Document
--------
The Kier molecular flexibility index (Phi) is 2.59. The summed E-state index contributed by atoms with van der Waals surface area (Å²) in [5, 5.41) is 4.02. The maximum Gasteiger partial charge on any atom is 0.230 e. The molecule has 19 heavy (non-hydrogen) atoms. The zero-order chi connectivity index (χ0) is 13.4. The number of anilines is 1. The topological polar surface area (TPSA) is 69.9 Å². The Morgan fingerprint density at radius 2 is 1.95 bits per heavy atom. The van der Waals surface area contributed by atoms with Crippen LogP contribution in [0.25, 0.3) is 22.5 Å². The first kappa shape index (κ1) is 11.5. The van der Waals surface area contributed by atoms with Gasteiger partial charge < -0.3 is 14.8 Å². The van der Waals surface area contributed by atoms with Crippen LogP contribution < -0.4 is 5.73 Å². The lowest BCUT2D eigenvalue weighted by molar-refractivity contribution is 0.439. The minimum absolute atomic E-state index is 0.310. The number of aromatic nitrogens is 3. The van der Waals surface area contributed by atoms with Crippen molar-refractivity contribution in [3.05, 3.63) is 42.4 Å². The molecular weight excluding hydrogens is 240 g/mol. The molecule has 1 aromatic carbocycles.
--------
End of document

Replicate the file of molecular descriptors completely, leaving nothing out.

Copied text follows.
The Kier molecular flexibility index (Phi) is 2.59. The summed E-state index contributed by atoms with van der Waals surface area (Å²) in [5, 5.41) is 4.02. The maximum Gasteiger partial charge on any atom is 0.230 e. The molecule has 19 heavy (non-hydrogen) atoms. The zero-order chi connectivity index (χ0) is 13.4. The number of anilines is 1. The topological polar surface area (TPSA) is 69.9 Å². The Morgan fingerprint density at radius 2 is 1.95 bits per heavy atom. The van der Waals surface area contributed by atoms with Crippen LogP contribution in [0.25, 0.3) is 22.5 Å². The first kappa shape index (κ1) is 11.5. The van der Waals surface area contributed by atoms with Gasteiger partial charge < -0.3 is 14.8 Å². The van der Waals surface area contributed by atoms with Crippen LogP contribution < -0.4 is 5.73 Å². The lowest BCUT2D eigenvalue weighted by molar-refractivity contribution is 0.439. The minimum absolute atomic E-state index is 0.310. The number of aromatic nitrogens is 3. The van der Waals surface area contributed by atoms with Crippen molar-refractivity contribution in [3.05, 3.63) is 42.4 Å². The molecular weight excluding hydrogens is 240 g/mol. The molecule has 1 aromatic carbocycles.